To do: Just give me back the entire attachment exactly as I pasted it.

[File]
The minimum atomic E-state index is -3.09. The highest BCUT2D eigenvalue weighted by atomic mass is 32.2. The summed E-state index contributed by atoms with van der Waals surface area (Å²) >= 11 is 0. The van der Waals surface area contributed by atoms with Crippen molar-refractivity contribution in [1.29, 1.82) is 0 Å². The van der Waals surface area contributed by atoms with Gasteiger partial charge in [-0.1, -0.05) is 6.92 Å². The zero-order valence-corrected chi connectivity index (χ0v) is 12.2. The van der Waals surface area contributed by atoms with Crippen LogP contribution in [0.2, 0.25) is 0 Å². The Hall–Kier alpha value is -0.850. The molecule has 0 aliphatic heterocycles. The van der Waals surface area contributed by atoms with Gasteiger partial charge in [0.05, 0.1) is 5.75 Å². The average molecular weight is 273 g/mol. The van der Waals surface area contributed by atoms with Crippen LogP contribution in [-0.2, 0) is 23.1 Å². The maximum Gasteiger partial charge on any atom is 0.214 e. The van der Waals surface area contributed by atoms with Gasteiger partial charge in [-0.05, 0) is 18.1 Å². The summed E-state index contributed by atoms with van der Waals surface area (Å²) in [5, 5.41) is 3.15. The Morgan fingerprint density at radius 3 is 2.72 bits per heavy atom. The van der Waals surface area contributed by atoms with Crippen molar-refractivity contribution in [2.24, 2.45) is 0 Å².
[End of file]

The minimum atomic E-state index is -3.09. The highest BCUT2D eigenvalue weighted by atomic mass is 32.2. The summed E-state index contributed by atoms with van der Waals surface area (Å²) >= 11 is 0. The van der Waals surface area contributed by atoms with Crippen molar-refractivity contribution in [1.29, 1.82) is 0 Å². The van der Waals surface area contributed by atoms with Gasteiger partial charge in [-0.1, -0.05) is 6.92 Å². The zero-order valence-corrected chi connectivity index (χ0v) is 12.2. The van der Waals surface area contributed by atoms with Crippen LogP contribution in [0.2, 0.25) is 0 Å². The Hall–Kier alpha value is -0.850. The molecule has 0 aliphatic heterocycles. The van der Waals surface area contributed by atoms with Gasteiger partial charge in [0.05, 0.1) is 5.75 Å². The average molecular weight is 273 g/mol. The van der Waals surface area contributed by atoms with Crippen LogP contribution in [-0.2, 0) is 23.1 Å². The maximum Gasteiger partial charge on any atom is 0.214 e. The van der Waals surface area contributed by atoms with Gasteiger partial charge in [-0.05, 0) is 18.1 Å². The summed E-state index contributed by atoms with van der Waals surface area (Å²) in [5, 5.41) is 3.15. The Morgan fingerprint density at radius 3 is 2.72 bits per heavy atom. The van der Waals surface area contributed by atoms with Crippen molar-refractivity contribution in [2.24, 2.45) is 0 Å².